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Home > Cheshire > Kent Green > Bird In Hand

Bird In Hand

Bird In Hand, Kent Green

Picture Source: Chris Barrett


 

The Bird in Hand was situated on the bank of the Macclesfield Canal, a remarkably unspoilt canal-side beer-house. It was run by an old couple (mostly by the wife...) and was notable for its utterly unchanging interior; a cramped room with ancient settles, coal fire and a couple of Britannia tables. If you were particularly lucky you may be allowed to sit in her parlour, another small room overlooking the towpath and Macclesfield Canal. Toilet was outside across the yard. The old lady sourced the beer from a barrel settled in the cellar and brought it up to the bar in porcelain or tin jugs. Sadly she died in the 1990's and the place is now a private house (I'd guess it closed in c.1998). In the right light the legend "Bird in Hand" can still be made out (albeit painted over) on the gable wall.
Neil Collins
 
Four of us took a narrow boat round the Four Counties Ring immediately after graduating in 1977.
One of our guidebooks recommended the Bird in Hand in Kent Green, accessible from the canal, or by footpath from the road. No car access.
It was exactly as described on this website - just like a kitchen from the 1950s-60s, and the elderly lady collected beer from the cellar in a jug.
We brought out a pack of cards but she said cards could not be played and suggested dominoes.
The others had not heard of “5s and 3s” and I quickly explained it to my mates, adding that that is what is played in pubs – we were all Maths graduates, so not a big problem!
As we played, some locals arrived and gathered around to watch. They must have thought we were quite slow.
When we finished our game, four of them said “all draw a domino, two highest play the two lowest”. By some miracle (?), they drew both the two highest and the two lowest, and we were able to watch how quickly seasoned players lay their dominoes and score on the pegs. We also realised how a mix of us and them would have been acutely embarrassing, finished our drinks and returned to the boat for a game of cards.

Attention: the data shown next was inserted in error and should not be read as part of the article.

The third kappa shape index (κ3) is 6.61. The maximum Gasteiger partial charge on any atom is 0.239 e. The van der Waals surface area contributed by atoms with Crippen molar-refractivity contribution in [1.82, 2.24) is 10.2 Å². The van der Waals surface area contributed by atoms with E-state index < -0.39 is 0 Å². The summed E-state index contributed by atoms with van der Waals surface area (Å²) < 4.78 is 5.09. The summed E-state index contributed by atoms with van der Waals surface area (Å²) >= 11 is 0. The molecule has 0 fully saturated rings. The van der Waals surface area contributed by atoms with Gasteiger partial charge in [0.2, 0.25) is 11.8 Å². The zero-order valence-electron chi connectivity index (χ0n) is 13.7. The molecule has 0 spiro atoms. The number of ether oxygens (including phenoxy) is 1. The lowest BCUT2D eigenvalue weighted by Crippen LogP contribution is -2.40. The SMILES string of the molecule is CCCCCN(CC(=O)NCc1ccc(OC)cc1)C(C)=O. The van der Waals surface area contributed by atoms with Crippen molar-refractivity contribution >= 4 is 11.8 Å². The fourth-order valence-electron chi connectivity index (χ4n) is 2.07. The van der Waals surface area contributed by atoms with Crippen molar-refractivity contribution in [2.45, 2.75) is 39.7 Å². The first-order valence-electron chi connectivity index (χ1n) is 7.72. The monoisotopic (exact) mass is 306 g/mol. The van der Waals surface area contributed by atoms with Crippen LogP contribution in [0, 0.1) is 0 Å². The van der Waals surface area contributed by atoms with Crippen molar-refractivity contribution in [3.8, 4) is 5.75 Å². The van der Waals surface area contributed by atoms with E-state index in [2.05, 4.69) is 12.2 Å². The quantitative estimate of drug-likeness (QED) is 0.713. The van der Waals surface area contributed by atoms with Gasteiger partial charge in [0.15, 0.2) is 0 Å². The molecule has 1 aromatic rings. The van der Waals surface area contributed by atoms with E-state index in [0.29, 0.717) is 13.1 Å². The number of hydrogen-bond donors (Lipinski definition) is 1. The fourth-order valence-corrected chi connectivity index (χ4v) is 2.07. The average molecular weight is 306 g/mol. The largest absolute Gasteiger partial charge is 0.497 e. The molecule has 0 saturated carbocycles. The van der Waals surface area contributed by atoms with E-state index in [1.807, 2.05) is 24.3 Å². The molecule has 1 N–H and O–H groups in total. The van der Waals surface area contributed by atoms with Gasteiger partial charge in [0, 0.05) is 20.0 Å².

Eric Bridgstock (May 2016)
 
I grew up in Kent Green. The Bird in Hand was a Free House run for many years by Emmy &,Jack Whittacker. The had for many years a large, very gentle Pyreneen Mountain dog. We used to fish the canal and get "pop" there occasionally we got half a pint of cider. The pub was also famous fora large pear tree (no longer there because of an accident). Closing time came when Emmy or Jack couldn't or didn't want to get another gallon of beer. I went there in the mid 1990s with my late father who was other than me the youngest man there. The Bird was always the favourite pub for the more senior members of the community.
Ernest Garner (February 2019)
 
In spring of 1974 I walked with my uncle from Kidsgrove to Congleton along the Macclesfield canal.
It was a bright sunny day. By 11 am we were both rather thirsty and saw The Bird in Hand looming up ahead next to the towpath. "This will be an experience for you," my uncle said.
We knocked and were admitted by an elderly lady, and asked if we could have some beer. She looked a bit doubtful, since it was not yet opening time, but told us to take a seat and closed the door, then disappeared down some stairs.
She emerged about a minute later with two sparkling glasses of cold lager.
We sat in the parlour looking out onto the towpath. Was there an aspidistra next the window? I don't remember.
Beer has never tasted so good.
I tried to find the pub again recently, only to discover that it had been demolished.
Andrew Dale (May 2019)
 
 

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Bird In Hand, Kent Green

Picture Source: Chris Barrett